Living a Shad Valley summer

Future leaders in science, technology and entrepreneurship

- August 2, 2011

Shad Valley students Ramya Kancherla and Blaise Roberts.
Shad Valley students Ramya Kancherla and Blaise Roberts.

At a time of year when most high school students are enjoying a vacation from school, Dalhousie has just finished playing host to a group of youth who used their time off to get a little extra education.

Shad Valley is a four-week long summer enrichment program for grade 10, 11, and 12 students that offers the opportunity for youth to travel to one of ten university campuses around the country and take part in a month of workshops and seminars that focus on science, technology, and entrepreneurship. Dalhousie has had 49 of these students from around the country participating in Shad Valley since the beginning of July.  

The youth hail from as far away as British Columbia to as close as Prince Edward Island, but all came because they saw Shad Valley as an opportunity to not only expand their horizons, but to also learn a little more about another part of the country.

Potential to excel

Blaise Roberts, a Grade 12 student from Kinkora, PEI, says that the opportunity for personal growth offered by Shad Valley is what excited him about the program.

“I have a commitment to improving myself, intellectually and socially,” he explains, adding that the opportunity to meet people from around the country while expanding his range of experience and knowledge would also help with university admissions and scholarships.

The program is difficult to be accepted to, and students are picked on the basis of their potential to excel in fields such as engineering, science and technology, and leadership. But once accepted, Shad Valley offers a wide range of benefits for the 517 participants that will not only help them to succeed in their hometown communities, but will prepare them for life in university.

Planning and executing

The students have busy schedules, taking part in lectures in the mornings and seminars on a range of subjects in the afternoon. These talks are delivered by various Dalhousie faculty members and members of the community.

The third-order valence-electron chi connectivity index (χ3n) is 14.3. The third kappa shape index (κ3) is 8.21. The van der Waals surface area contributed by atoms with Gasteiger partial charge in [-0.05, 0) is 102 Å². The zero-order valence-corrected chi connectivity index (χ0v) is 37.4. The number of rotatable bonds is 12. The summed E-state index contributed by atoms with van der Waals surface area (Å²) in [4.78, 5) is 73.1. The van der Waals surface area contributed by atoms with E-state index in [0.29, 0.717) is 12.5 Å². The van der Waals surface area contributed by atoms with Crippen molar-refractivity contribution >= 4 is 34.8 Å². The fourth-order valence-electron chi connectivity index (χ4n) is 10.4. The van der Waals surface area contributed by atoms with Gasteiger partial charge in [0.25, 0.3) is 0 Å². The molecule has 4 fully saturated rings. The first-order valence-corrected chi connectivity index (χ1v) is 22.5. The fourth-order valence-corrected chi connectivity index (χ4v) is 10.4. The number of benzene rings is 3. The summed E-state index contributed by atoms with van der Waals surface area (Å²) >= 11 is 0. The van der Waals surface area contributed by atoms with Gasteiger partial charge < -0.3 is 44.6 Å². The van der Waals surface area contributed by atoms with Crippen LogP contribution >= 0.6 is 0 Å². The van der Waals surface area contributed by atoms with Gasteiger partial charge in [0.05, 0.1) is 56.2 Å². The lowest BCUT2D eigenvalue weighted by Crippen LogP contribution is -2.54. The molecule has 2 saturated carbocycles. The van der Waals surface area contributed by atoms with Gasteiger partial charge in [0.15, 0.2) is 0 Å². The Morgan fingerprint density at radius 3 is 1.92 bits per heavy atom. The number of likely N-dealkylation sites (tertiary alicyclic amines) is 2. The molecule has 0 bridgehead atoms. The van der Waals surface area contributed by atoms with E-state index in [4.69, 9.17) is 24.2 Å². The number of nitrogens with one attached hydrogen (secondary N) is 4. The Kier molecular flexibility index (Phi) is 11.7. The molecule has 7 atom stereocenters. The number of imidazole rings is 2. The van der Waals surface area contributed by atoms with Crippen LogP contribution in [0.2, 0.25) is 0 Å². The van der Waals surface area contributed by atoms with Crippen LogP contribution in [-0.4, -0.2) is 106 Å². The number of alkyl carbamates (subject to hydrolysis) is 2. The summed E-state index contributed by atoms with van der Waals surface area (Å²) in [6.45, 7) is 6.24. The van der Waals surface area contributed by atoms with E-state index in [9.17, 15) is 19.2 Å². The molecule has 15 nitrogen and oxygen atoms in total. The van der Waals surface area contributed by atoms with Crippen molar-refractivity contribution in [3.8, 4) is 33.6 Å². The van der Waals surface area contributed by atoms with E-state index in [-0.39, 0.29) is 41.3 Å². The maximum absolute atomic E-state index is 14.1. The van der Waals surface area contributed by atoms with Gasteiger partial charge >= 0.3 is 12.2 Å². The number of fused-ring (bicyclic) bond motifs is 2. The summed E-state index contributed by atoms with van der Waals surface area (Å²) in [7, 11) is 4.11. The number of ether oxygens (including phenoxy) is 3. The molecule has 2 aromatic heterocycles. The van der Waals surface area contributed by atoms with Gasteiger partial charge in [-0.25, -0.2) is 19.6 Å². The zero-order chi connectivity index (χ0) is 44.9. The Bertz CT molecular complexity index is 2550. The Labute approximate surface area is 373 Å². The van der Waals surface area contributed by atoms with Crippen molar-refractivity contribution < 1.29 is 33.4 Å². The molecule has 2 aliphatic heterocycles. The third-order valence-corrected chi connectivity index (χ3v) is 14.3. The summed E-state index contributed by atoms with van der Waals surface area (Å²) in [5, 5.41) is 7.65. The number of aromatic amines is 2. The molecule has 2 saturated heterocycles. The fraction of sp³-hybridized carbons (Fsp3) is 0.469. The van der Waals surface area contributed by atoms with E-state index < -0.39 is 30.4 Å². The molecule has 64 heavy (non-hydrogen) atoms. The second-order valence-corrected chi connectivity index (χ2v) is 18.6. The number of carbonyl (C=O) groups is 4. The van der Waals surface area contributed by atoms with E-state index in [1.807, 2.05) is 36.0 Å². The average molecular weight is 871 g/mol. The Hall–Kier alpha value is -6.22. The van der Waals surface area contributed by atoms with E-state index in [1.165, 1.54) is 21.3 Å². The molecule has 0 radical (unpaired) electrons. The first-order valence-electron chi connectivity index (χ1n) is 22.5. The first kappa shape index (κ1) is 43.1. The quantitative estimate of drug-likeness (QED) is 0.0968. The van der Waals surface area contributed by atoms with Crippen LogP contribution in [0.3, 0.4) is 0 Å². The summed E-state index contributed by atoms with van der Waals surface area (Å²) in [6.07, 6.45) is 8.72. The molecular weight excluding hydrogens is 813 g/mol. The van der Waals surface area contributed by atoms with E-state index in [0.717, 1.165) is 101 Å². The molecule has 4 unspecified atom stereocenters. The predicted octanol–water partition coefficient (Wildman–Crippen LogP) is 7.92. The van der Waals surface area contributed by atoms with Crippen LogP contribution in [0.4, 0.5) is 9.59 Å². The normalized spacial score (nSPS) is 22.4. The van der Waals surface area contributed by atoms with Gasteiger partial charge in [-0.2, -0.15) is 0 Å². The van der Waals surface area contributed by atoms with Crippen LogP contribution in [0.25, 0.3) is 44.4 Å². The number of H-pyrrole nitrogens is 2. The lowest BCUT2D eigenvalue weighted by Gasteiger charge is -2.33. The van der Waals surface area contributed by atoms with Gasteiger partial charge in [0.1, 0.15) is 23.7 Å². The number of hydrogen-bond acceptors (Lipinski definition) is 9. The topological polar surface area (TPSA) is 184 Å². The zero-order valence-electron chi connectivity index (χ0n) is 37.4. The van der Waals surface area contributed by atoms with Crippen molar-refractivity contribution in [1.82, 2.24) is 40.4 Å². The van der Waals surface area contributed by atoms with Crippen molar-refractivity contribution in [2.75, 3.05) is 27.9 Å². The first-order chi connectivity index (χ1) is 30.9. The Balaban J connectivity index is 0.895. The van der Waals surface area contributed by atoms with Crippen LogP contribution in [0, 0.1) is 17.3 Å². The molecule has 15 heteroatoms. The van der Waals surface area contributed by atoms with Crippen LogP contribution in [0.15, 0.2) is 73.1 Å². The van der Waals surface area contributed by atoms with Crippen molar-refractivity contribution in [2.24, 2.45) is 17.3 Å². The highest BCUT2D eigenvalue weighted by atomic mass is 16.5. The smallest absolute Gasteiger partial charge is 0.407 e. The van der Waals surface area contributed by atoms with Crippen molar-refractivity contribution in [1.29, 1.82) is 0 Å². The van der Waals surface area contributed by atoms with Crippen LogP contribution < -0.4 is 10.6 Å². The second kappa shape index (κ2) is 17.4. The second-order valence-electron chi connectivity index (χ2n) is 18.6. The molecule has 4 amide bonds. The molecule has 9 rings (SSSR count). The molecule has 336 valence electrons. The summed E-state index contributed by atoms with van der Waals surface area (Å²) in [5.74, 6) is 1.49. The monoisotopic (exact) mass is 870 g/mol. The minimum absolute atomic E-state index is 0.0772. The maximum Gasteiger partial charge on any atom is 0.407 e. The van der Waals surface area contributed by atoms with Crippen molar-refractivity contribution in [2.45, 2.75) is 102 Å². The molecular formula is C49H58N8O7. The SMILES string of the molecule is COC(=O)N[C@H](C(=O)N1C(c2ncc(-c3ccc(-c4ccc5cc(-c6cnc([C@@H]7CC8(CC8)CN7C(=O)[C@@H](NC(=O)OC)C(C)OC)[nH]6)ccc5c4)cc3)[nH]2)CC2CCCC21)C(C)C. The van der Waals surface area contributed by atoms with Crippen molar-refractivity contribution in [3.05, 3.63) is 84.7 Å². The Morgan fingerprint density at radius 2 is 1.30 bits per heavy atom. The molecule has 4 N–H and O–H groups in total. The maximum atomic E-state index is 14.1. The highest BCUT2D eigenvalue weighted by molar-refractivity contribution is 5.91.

The students are also split into teams and asked to develop business projects related to an annually chosen topic. This year’s challenge was to develop a product that would improve the quality of life for youth with disabilities. Teams develop prototypes, business plans, proposals and presentations, and then compete amongst each other for the best project. Winning teams from each campus get to compete nationally against other campuses.

Examples of projects that Dalhousie Shads worked on included developing adaptive magnetic strips for clothing to make it easier for youth with physical challenges to dress themselves, as well as creating a device that would help someone get from a wheelchair to a bed without the help of a caretaker.

Building community

But as any participant will tell you, Shad Valley is not just about doing work in the classroom. Students get to explore the province on various outings to provincial parks and places of interest, all the while developing meaningful and lasting relationships with one another that will hopefully extend into their university and career lives.

Ramya Kancherla, a Grade 12 student from Burlington, Ontario, says that the networking opportunities provided by Shad Valley are invaluable.

“We all love being here,” she says. “It doesn’t feel like we’ve only been here for two weeks – there is such a strong community between us already.”

The program’s director at Dalhousie is Mary Kilfoil from the Department of Economics, who’s been with the program since 2007. She notes that one of the benefits of Shad is the opportunity for high school students to interact with faculty at the university, who help to deliver much of the program’s content. But it’s as much about the community that emerges among the students as the knowledge learned.

“One of the tremendous benefits to the Shad Valley program is that high school students join an inclusive, supportive community where they are able to learn about themselves and strive to reach their full potential,” says Dr. Kilfoil.

And while both Ramya and Blaise agree that the program has helped them to narrow down what they want to do in university while teaching them a lot about business and technology, the memories they have made with their fellow students have been just as valuable. They will be leaving with both a new arsenal of information and a network of engaged youth from around the country to call on in the future.  

Not a bad way to spend your summer vacation.


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